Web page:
A MeyGen tidal turbine. Image: Marine Scotland

Scotland Gets Serious About Tidal Energy

Nov 30, 2016

by Mark Crawford ASME.org

Scotland is intent on exploiting the fantastic potential along its shorelines for converting tidal energy to electricity. The Scottish government is helping to fund a number of tidal power sites around the Orkney Islands, Pentland Firth, and the Shetland Islands. Some of these are expected to generate as much power as a nuclear power station—about 1.2 GW of green energy, enough to power up to 750,000 homes.

Studies suggest one-third of the United Kingdom’s total electricity needs could be met by tidal power alone.Scotland’s power sites are located in narrow sea channels that have some of the world’s strongest tides—speeds of up to 16 knots, or 19 mph, have been recorded.Two of the most promising projects to date are the MeyGen Project in the Pentland Firth and the Shetland Tidal Array off the Shetland Islands.

MeyGen Project

Pentland Firth andOrkney Waters, along the northern coast of mainland Scotland, encompass 50 percent of the UK’s tidal resource and 25 percent of Europe’s tidal resource. It is also the location for theMeyGenproject, the world’s largest tidal stream array project. Operated by Edinburgh-based tidal developerAtlantis Resources Limited, when completed the project will deliver 398 MW of energy from offshore tidal stream turbines to the UK National Grid by 2020.

Percentage of gross Scottish electricity demand supplied by renewable sources. Image: MeyGen

Tidal stream generators work similarly to wind turbines, but instead of air currents they draw energy from waves. Four 1.5-MW turbines, weighing nearly 200 tons each, make up Phase 1A of the project. Atlantis teamed up with Lockheed Martin Corporation to design its biggest turbine—the 1.5-MW AR1500, with a rated capacity of 1.5 MW at 3.0 m/s. It also has pitching blades and full nacelle yaw rotation capability to facilitate operation in highly energetic deployment locations. Other features include variable pitch rotor blades for maximum energy capture, integrated gearbox and bearing-less permanent magnet generator, fast deployment and connection system, and multiple, fully redundant electrical systems for long-term operation subsea.The turbine stands 15 meters tall and with blades 18 meters in diameter.

Turbines are first installed on their foundation structures before being deployed in Pentland Firth. Once construction of the array is complete, the MeyGen tidal farmwill consist of 269 turbines that generate enough electricity to power 175,000 homes in the United Kingdom.

A 30-kW Nova 30 tidal turbine. Image: Nova Innovation

Shetland Tidal Array

Edinburgh-basedNova Innovation’sturbine development project in Yell Sound, off the Shetland Islands, has already delivered tidal-generated electricity to the power grid. After installing the first turbine in March, the second in a series of five 100-kW turbines was deployed in August. The third will be installed at the start of 2017, which will complete the first phase of the array. “Then we’re looking to add another two devices in 2017/2018 to bring the array up to five devices, with a capacity of 500 kW,” indicates Simon Forrest, managing director of Nova Innovation. The first turbine has delivered electricity on a commercial basis into the local electricity grid soon after it the turbine was installed.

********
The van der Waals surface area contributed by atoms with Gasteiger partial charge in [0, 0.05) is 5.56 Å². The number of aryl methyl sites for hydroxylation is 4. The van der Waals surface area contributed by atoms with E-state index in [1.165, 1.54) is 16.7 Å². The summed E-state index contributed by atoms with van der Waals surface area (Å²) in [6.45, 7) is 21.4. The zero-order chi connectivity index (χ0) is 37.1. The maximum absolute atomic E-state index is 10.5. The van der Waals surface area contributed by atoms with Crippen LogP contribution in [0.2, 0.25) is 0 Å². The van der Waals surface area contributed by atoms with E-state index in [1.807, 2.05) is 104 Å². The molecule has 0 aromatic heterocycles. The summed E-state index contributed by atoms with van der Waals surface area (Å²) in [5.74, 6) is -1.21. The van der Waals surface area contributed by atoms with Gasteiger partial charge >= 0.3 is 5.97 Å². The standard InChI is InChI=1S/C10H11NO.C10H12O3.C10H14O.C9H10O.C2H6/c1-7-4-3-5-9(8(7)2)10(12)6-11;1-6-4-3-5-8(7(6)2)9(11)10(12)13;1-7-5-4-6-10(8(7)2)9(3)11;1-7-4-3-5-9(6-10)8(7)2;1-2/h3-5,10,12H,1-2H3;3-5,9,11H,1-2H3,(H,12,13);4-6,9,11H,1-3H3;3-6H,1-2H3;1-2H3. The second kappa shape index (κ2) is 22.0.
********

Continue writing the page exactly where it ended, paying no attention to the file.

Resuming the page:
Nova’s M100 tidal turbine features a rotor diameter of 9.5 meters and is a gravity-mounted device that docks with a substructure that sits on the seabed in about 30 meters of water with draught clearance of about 15 meters. The complete system, including ballast, weighs around 140 tons.

Nova’s technology is designed for safety, reliability, and minimum lifetime cost of energy, notes Forrest. “The Nova M100 device builds on the valuable learning we gained from an earlier prototype deployed in 2014,” he says. “The plug-and-play modular design—which enables it to be easily transported and deployed in a wide range of locations around the world—and our ongoing focus to improve reliability by reducing components create exciting challenges and opportunities for our engineers.”

Potential as Strong as the Tides

Tidal power is an untapped source of clean, green, and reliable energy. What distinguishes it from other sustainable sources is that it is predictable hours, months, years, even decades ahead. And, with the turbines anchored to the sea bed, there is no visible blemish on the landscape once they are deployed.

The UK-based Carbon Trust estimates the global tidal energy market will be valued at about US $166 billion by 2050. Atlantis Resources, Nova Innovation, and other companies are planning to develop more sites off the Scottish coast as demand grows.

“Our vision is to utilize this abundant resource to improve energy security, eradicate carbon emissions, and ultimately delivering low-cost predictable power,” says Forrest. “This can be achieved in Scotland and across the world by using tidal turbines in offshore tidal sites, estuaries, and run-of-river locations.”

"Scotland is at the forefront of capturing power from the tides and waves,” indicates Jenny Hogan, director of policy at Scottish Renewables. "The country is already home to some of the most advanced marine energy technologies anywhere, as well as the European Marine Energy Center, arguably the most advanced marine energy proving site in the world. With companies like Nova and others all working on developing this cutting-edge technology, the sector holds huge promise for the future."

Mark Crawford is an independent writer.

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